Learning How to Live
Morrie Schwartz, a former Brandeis college professor, suffered and died from Amyotrophic Lateral Sclerosis (ALS) in 1995. But before his death, Mitch Albom, a former student, visited with Morrie and captured his view on how he saw the world for how it really was in the memoir written by Albom entitled ‘Tuesdays with Morrie.” Morrie’s thoughts were unleashed. As Morrie teaches Mitch life’s greatest lesson, there is an essential point that Morrie continuously makes.
“Learn how to die, and you will learn how to live” (83).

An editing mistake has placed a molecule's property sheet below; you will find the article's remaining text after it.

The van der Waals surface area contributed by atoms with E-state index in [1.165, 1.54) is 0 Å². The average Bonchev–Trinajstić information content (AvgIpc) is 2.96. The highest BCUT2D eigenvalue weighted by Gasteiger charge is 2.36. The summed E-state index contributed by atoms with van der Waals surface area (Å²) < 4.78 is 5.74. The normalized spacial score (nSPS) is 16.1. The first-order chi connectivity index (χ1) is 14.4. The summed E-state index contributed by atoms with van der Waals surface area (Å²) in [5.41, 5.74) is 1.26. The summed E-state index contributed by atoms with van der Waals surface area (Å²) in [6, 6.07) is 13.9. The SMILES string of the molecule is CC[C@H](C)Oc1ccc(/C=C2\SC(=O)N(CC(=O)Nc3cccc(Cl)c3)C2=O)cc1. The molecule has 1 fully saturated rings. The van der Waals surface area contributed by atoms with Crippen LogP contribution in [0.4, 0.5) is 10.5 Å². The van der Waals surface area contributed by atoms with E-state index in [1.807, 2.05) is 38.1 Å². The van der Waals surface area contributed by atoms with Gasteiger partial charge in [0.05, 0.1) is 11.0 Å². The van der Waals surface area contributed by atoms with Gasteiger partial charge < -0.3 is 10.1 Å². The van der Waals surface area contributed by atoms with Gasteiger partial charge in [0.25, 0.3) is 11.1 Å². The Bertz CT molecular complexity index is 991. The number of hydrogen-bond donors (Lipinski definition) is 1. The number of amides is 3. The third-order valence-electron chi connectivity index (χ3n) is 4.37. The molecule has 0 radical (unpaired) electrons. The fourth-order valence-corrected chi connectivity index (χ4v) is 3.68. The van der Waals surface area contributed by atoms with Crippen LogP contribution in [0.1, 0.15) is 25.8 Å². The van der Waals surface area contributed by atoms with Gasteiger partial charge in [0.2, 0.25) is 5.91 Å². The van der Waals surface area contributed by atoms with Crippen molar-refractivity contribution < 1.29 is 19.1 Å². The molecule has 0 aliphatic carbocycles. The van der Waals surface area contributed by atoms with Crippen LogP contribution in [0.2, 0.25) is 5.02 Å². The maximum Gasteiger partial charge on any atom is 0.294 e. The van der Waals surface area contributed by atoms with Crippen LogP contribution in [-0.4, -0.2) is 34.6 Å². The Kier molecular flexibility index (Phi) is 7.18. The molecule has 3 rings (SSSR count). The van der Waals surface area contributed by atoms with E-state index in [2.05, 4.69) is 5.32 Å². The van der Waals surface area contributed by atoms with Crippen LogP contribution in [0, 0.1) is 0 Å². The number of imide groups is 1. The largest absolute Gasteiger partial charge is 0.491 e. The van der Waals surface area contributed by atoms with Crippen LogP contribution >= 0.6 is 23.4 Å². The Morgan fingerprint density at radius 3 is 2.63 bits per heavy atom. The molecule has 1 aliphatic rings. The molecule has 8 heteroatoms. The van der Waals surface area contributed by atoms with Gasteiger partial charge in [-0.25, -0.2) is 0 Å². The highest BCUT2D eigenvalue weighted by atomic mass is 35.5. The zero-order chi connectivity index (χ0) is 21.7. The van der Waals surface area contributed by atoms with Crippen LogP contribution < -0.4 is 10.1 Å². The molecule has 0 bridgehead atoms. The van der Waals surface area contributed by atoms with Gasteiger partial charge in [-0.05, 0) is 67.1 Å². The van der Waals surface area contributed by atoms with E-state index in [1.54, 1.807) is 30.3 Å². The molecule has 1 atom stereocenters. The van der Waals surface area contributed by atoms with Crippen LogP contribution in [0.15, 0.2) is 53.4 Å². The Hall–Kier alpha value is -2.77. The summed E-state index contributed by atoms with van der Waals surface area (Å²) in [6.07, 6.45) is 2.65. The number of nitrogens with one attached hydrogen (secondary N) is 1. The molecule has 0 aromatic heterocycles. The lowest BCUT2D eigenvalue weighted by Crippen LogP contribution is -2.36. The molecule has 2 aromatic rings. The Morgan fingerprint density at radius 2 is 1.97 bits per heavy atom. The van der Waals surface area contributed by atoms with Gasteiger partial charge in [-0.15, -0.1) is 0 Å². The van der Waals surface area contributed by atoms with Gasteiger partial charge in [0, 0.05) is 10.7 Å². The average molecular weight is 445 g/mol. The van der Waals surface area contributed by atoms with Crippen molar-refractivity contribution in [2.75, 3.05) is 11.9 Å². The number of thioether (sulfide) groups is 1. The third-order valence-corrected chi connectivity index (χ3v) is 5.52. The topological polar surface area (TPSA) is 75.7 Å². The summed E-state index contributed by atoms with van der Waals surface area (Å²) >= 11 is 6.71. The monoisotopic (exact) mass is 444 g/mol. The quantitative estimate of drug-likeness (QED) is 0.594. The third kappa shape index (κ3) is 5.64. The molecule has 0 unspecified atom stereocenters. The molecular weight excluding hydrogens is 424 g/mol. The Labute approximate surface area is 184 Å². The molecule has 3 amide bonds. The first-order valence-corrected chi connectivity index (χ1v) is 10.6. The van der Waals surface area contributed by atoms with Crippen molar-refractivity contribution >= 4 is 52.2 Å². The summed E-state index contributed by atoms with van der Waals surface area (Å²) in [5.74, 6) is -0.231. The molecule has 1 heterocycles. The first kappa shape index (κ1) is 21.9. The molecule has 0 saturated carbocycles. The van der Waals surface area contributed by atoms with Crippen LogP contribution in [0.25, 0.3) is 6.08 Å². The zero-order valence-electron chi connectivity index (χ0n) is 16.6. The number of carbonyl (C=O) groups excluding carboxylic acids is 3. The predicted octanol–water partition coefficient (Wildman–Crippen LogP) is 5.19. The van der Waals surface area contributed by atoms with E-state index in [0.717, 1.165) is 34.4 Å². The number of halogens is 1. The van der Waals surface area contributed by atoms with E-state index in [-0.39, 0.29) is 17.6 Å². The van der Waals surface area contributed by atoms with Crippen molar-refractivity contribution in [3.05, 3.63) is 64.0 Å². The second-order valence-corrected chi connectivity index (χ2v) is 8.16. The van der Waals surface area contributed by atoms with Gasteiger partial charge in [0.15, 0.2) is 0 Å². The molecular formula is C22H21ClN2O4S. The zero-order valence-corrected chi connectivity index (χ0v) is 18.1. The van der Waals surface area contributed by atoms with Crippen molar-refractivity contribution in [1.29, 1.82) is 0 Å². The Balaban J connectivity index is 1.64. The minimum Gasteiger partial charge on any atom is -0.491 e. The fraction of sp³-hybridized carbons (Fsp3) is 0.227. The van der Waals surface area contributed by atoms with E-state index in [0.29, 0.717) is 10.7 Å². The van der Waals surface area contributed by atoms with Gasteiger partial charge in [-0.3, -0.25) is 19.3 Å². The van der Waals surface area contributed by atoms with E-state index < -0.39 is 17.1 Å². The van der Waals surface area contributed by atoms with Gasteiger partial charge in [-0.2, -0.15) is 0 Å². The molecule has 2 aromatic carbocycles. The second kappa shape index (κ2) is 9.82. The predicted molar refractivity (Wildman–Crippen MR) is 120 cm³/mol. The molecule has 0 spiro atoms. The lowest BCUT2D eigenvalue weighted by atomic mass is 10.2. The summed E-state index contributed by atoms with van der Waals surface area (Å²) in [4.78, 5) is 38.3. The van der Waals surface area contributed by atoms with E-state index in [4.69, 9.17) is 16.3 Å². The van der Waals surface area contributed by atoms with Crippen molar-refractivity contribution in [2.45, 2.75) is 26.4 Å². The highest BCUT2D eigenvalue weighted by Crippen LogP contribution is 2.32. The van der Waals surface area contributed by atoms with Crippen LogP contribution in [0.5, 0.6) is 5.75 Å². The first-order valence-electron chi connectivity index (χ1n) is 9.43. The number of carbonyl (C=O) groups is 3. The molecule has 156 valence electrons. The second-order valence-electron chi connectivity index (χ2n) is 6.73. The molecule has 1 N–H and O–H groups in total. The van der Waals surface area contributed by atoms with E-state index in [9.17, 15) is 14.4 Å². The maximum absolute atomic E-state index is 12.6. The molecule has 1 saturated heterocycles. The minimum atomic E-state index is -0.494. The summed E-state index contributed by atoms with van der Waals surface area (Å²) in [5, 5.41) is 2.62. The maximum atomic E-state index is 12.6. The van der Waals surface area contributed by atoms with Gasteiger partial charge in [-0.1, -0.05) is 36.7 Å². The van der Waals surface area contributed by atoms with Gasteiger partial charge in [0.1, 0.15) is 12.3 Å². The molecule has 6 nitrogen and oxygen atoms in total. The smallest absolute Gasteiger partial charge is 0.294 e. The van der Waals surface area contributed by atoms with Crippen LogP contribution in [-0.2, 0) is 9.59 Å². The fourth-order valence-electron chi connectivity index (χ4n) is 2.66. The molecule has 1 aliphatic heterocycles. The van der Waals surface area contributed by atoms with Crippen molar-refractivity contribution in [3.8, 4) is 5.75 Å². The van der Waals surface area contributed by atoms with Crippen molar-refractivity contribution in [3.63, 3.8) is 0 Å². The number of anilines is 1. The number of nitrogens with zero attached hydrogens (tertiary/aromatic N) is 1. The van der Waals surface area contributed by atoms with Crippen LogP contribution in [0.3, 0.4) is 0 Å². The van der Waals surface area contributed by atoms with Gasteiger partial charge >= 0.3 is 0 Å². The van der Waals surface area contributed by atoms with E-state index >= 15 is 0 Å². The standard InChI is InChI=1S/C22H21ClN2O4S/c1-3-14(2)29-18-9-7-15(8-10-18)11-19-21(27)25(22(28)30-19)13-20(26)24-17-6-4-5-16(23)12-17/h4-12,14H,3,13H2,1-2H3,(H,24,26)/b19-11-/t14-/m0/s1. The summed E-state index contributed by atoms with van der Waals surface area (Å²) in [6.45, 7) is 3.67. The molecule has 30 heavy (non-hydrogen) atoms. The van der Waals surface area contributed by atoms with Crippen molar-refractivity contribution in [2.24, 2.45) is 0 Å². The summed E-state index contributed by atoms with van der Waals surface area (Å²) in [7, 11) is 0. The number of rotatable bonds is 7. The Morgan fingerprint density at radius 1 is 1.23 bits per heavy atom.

People try to live and do as much as they can before they die. They rush to get it all done before they run out of time. However, when you realize that you are going to die you begin to see everything differently and you focus on the essentials of life. It is difficult to think about dying, because, according to Morrie “most of us all walk around as if we’re sleep walking…. doing things we automatically think we have to do.” (82-83). Because Morrie had a deadline on his life, he saw more and more clearly how precious life is and he began to appreciate the simplest things, such as; the color of the leaves changing in the fall. As Morrie explains his point, he tells a story of a wave. This wave was like many of us, he saw the waves ahead of him crashing onto shore and he became very sad. The wave behind him comes along and listens to the first wave cry of how terrible it is that all the waves are going to crash and become nothing. The second wave tells him “No, you don’t understand, you’re not a wave, you’re part of the ocean” (179-180). “We are all ‘part of the ocean” as Morrrie sees it. Everyone dies, but if you spend your whole life worrying about death, then you will never get the chance to fully live. Morrie pointed out to Mitch that he should live the way that Morrie was living now, that he should learn how to die, and then learn how to live.